Fifteen years after coming into existence over the demand for a separate state, the Gorkha Janmukti Morcha (GJM) has finally decided to drop the issue and seek a political solution for the region.
The GJM, changing its stance, said on Monday that staying within the ambit of Bengal would be more beneficial for the Gorkhas and the hill population – a significant development that is likely to have far-reaching consequences in the northern part of the state.
During the day, a GJM delegation, along with members of Hamro Party, held a meeting with Chief Minister Mamata Banerjee, who is on a scheduled five-day visit to North Bengal.
Shortly after, GJM general secretary Roshan Giri told PTI, “We no longer want a separate state of Gorkhaland. Rather, we want a solution within the state. We want to stay within West Bengal and work to develop the hills.”
The change of heart of the GJM, which always had statehood as the major poll plank since its formation in 2007, comes at a time when some of the BJP MLAs from the hills are making a similar noise, seeking a separate state of North Bengal.
The TMC and several other political outfits, however, hailed the GJM move.
“We welcome the GJM’s decision. The hills, for several decades, have witnessed a lot of bloodshed. Under the leadership of Mamata Banerjee, we hope there will be an era of development in the region,” senior TMC leader Goutam Deb said.
The BJP MLA from Kurseong, Bishnu Prasad Sharma, who had recently sought a separate state of Darjeeling, claimed that the GJM could no longer be trusted.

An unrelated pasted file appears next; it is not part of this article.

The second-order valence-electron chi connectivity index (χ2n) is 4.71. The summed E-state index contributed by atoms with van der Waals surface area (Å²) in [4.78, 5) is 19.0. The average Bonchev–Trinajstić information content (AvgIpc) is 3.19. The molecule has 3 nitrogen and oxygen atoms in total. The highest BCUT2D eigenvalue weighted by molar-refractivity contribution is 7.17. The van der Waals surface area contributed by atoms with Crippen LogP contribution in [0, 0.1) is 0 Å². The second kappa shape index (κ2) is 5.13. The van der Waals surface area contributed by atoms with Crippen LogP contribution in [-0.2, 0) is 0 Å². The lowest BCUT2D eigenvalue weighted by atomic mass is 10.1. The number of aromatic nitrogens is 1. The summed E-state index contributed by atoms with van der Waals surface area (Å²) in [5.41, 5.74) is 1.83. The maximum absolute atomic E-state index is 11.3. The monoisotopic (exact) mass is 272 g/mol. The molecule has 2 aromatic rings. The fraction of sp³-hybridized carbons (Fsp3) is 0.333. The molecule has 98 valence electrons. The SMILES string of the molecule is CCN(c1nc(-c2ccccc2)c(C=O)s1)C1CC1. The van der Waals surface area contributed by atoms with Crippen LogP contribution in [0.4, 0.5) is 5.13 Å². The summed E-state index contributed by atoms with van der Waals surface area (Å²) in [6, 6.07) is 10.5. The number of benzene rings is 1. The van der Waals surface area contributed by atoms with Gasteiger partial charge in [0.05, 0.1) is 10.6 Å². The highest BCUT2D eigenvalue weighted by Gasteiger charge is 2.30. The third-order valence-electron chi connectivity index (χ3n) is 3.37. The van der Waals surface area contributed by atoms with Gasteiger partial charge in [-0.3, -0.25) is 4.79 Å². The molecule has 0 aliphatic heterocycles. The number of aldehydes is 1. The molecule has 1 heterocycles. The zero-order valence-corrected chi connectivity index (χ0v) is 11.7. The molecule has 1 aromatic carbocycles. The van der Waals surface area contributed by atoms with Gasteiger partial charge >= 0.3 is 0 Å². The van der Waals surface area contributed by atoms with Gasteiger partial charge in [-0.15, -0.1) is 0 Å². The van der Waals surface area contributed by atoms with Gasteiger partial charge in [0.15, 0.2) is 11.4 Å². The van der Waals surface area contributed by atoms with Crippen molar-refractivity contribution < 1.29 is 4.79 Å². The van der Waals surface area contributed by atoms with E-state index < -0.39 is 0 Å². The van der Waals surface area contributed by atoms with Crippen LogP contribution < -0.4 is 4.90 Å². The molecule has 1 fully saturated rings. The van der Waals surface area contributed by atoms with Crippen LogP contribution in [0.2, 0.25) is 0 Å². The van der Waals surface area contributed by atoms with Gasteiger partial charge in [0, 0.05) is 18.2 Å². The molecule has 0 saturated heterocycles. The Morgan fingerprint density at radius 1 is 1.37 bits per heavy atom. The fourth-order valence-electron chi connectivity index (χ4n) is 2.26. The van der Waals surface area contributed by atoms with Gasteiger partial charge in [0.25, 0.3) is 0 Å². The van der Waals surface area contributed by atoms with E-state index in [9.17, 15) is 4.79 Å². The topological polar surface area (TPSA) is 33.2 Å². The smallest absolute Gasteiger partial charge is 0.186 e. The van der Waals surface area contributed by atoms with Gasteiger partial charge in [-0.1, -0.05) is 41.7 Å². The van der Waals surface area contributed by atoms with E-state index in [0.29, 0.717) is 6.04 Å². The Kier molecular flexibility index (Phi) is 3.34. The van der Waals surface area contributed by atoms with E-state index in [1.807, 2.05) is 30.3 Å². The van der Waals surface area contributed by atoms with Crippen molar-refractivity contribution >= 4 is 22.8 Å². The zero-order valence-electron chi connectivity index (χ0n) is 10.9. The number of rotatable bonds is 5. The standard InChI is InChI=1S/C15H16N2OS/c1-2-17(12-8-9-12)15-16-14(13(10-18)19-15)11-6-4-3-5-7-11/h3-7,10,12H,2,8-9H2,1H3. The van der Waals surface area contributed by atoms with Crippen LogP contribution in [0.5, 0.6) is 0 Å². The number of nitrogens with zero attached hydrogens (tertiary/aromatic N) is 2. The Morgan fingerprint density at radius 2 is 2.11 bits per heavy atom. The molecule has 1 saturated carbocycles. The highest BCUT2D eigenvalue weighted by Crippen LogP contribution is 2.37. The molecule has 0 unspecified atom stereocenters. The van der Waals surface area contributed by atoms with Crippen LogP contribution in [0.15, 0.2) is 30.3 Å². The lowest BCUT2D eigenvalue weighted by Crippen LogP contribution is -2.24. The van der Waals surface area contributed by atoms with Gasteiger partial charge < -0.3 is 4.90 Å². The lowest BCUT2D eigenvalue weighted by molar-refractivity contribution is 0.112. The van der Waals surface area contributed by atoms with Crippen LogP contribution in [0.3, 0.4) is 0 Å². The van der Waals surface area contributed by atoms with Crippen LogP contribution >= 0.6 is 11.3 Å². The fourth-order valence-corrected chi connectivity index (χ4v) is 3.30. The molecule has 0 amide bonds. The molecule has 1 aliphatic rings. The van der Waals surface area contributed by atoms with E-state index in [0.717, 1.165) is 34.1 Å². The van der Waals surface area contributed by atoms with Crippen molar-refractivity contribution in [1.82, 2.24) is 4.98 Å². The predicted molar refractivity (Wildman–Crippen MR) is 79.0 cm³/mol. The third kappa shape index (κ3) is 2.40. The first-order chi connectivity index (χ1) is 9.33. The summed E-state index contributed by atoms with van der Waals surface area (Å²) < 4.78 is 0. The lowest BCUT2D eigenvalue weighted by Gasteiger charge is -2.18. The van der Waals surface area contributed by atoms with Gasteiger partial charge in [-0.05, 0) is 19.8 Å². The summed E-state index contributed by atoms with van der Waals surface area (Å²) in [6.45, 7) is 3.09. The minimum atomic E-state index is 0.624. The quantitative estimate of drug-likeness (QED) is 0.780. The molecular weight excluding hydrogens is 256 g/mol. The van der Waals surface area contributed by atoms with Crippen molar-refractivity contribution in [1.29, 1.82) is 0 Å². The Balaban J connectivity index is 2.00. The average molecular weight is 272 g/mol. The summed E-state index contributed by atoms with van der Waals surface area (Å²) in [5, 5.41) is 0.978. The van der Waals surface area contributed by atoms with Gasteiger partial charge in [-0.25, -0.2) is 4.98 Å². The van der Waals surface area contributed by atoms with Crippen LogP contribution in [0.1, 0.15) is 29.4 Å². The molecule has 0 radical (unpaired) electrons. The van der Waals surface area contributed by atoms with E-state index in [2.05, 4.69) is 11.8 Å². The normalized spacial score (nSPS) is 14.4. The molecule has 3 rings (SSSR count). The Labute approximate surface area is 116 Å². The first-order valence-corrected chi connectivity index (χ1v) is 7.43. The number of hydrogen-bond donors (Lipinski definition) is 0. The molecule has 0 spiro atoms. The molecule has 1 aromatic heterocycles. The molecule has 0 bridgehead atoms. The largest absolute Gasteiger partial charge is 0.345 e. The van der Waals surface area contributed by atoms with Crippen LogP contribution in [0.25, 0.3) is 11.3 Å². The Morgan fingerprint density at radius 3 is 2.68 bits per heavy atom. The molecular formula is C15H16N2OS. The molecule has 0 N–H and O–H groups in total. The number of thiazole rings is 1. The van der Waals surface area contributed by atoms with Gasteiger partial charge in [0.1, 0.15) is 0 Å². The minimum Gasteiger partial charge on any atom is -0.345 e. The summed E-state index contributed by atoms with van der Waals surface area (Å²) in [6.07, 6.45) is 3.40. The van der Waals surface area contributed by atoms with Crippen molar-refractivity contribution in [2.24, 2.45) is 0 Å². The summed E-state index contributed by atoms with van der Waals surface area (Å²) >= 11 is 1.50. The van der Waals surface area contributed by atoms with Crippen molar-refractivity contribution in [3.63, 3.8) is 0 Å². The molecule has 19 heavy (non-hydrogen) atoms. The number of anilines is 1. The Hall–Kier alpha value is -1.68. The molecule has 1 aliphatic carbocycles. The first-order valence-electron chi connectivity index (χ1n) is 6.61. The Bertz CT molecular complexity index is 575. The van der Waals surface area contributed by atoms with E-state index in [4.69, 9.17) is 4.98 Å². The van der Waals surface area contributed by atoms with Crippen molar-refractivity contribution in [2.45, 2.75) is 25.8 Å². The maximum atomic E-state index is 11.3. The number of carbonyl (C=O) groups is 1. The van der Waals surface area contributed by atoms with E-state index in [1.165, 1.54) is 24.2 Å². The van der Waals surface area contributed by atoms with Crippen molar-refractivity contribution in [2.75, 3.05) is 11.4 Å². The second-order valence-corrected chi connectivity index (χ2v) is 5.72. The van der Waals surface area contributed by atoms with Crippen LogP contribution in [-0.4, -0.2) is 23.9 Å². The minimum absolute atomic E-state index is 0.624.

“They (GJM) have compromised with the cause and the sacrifice made by people for the cause. They have lost public support. We want a separate state… it is (the) dream of local residents,” Sharma said.
According to sources in GJM, the change in stance came amid the rise of the newly formed Hamro Party in the civic elections earlier this month which grabbed the Darjeeling Municipality, leaving behind traditional heavyweight hill outfits like the GJM.
Darjeeling, a picturesque hill town, is majorly dominated by ethnic Gorkhas. Other communities that reside there include Lepchas, Sherpas, Bhutias and other tribal communities.
The demand for a separate state was first made in the 1980s, with the Subhas Ghisingh-led GNLF launching a violent agitation in 1986, which went on for 43 days and led to the death of around 1,200 people in the Hills.
The separate statehood demand gained momentum again in 2007 after the formation of the GJM, under the leadership of Bimal Gurung, who was once a trusted aide of Ghisingh.
In 2011, after the TMC took over the reins of Bengal, the Gorkhaland Territorial Administration (GTA) was formed with Gurung as its chief. But peace was short-lived in the area as Gurung led an agitation over the statehood demand, first in 2013, and then in 2017, accusing the TMC government of trying to “wipe out” the Gorkha identity.
The strike also led to a split in the GJM, with Tamang, his deputy, taking over the reins. Gurung and his loyalists were expelled from the party.
In October 2020, Gurung walked out of an alliance with the BJP and aligned with the TMC ahead of the assembly polls. Tamang joined the TMC in December last year.